Dinosaurs, drums and a Vonnegut shrine
High among the boasts is the Children's Museum of Indianapolis (childrensmuseum.org), the world's largest museum for kids. It's huuuge, sprawled over five floors that showcase a whopping dinosaur stash (including Dracorex hogwartsia, a dragon-like newbie named after Harry Potter's school), a vintage carousel to ride and a 43ft Dale Chihuly sculpture that teaches tykes to blow glass (virtually!).
The Rhythm Discovery Center is another distinctive Indianapolis museum. Kids love the interactive whomping on drums, gongs and exotic percussive instruments from around the globe. Adults beeline to the displays of famous drummers' gear and the soundproof, full-drum-kitted studio where you can unleash your inner Neil Peart.
The Indianapolis Museum of Art rocks a terrific collection of post-impressionists, African art and sculpture-studded gardens – all free. The museum also curates the contemporary collection at The Alexander, a boutique hotel downtown near the basketball arena. You can stay here, as visiting teams sometimes do, or just walk in to browse the bold murals and alien photo series.
Speaking of aliens: Kurt Vonnegut fans are in for a treat. The author was born and raised in Indy, and the Vonnegut Memorial Library pays homage with displays including his Pall Mall cigarettes, droll drawings and rejection letters from publishers. The back room replicates Vonnegut's office, complete with checkerboard carpet, red rooster lamp and blue Coronamatic typewriter. Sit at the desk and write à la Kurt, and the library tweets the musings.
Micro-farms and mead makers
Micro-farms have gained ground in the city, thanks to urban agriculture groups like Growing Places Indy that supply produce to local restaurants. One of the newest is Public Greens, a cafe in the Broad Ripple neighborhood. The on-site farm raises kale, beets, eggs and other ingredients for the eatery's homey dishes. All profits are then plowed back into the community to feed at-risk children.
'Mead' probably isn't the first word that comes to mind when you think of Indianapolis, but a couple of enthusiastic former beekeepers might change your vocabulary at New Day, their meadery and cider house in the Fountain Square district. The sunny tasting room pours flights of the honeyed elixirs, drawing locals who clink glasses over plates of Brie and charcuterie.
Sun King Brewery also dabbles in mead, cooking up the occasional beer-mead hybrid. You never know what'll be flowing at its unvarnished downtown tap room. Indy's young and hip pile in to find out, swilling brews from a hot-pepper-spiced amber ale to a popcorn-tinged pilsner (made with Indiana popcorn, of course).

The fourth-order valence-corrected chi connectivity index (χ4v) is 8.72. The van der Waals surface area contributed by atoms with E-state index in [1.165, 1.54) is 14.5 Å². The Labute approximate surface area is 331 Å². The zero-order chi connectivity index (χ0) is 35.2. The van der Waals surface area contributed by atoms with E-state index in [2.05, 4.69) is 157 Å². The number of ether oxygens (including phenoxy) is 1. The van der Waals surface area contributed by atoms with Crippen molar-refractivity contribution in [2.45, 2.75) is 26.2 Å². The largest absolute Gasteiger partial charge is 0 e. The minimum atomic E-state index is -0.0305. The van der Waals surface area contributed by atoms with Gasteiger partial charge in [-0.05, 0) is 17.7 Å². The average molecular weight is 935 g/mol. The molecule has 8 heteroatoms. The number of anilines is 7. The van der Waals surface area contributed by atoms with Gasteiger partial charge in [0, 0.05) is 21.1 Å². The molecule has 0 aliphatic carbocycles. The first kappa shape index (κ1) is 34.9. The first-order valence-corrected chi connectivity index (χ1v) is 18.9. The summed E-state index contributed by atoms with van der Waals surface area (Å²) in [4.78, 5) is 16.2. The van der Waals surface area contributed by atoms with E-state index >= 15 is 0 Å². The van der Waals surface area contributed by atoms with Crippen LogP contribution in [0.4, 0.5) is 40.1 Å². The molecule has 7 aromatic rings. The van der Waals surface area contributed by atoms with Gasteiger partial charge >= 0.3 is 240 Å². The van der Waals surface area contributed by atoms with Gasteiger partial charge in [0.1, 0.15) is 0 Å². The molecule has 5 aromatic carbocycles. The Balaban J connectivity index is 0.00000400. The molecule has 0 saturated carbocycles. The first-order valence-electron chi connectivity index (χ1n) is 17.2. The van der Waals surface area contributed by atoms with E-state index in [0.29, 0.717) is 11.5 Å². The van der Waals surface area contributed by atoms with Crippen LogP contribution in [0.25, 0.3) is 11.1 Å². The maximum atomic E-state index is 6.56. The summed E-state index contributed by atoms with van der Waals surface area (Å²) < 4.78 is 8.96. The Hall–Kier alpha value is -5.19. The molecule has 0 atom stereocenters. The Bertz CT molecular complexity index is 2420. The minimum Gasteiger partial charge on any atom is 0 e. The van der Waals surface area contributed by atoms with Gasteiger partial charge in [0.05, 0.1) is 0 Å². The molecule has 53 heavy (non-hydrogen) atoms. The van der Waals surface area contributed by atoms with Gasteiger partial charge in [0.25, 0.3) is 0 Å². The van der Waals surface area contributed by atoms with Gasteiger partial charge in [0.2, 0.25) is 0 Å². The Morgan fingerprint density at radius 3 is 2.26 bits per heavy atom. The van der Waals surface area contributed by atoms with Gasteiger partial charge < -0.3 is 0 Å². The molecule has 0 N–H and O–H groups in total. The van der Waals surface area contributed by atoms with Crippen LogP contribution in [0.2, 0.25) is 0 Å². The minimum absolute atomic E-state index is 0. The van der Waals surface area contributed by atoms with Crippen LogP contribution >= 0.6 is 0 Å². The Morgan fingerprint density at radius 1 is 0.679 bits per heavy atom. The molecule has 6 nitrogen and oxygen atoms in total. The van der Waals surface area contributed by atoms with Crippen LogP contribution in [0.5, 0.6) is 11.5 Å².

Meanwhile, the local movement continues to blossom. The city will unveil Tinker Flats in 2015, an innovation hub for artisanal food and drink makers. Expect novel ice cream, chocolate, bourbon and more to waft from the renovated furniture factory and hit Indy's tables soon after.
Race cars, old and new
Everyone knows about the Speedway, home of the Indianapolis 500 motor race and its museum packed with winners' cars and 500lb Tiffany trophies. Not as well known is the Dallara IndyCar Factory, a short walk from the Speedway. Opened in 2012, visitors can test out driving simulators that let you feel what it's like to tear around the track at 200mph.
In addition to the Indy 500, the city added a fresh race to its line-up: the Grand Prix of Indianapolis. It revs up in early May with the same IndyCar drivers and vehicles, only with cheaper ticket prices.
Going electric, and go back to nature
So, if you were the French company operating Paris's mighty electric car sharing program, and you were looking for the perfect place to launch the USA's largest such program, you'd pick... that's right: Indianapolis. BlueIndy starts in early 2015, and will offer 500 gas-free autos at 200 charging sites that will come online throughout the year.
Can't wait for green-powered wheels? Pacers Bikeshare is rolling now with 250 bikes at 25 stations downtown, which makes it easy to hop on the new Cultural Trail. The eight-mile path links cool sights and neighborhoods around the center. Pedal to Massachusetts Avenue (aka 'Mass Ave') for theaters and boutiques, to Fountain Square for antique shops and the meadery and to White River State Park for museums and the zoo. The Orangutan Center (www.indianapoliszoo.com) is a recent addition to the latter, where you can play computer games with great apes – another unexpected Indy bonus.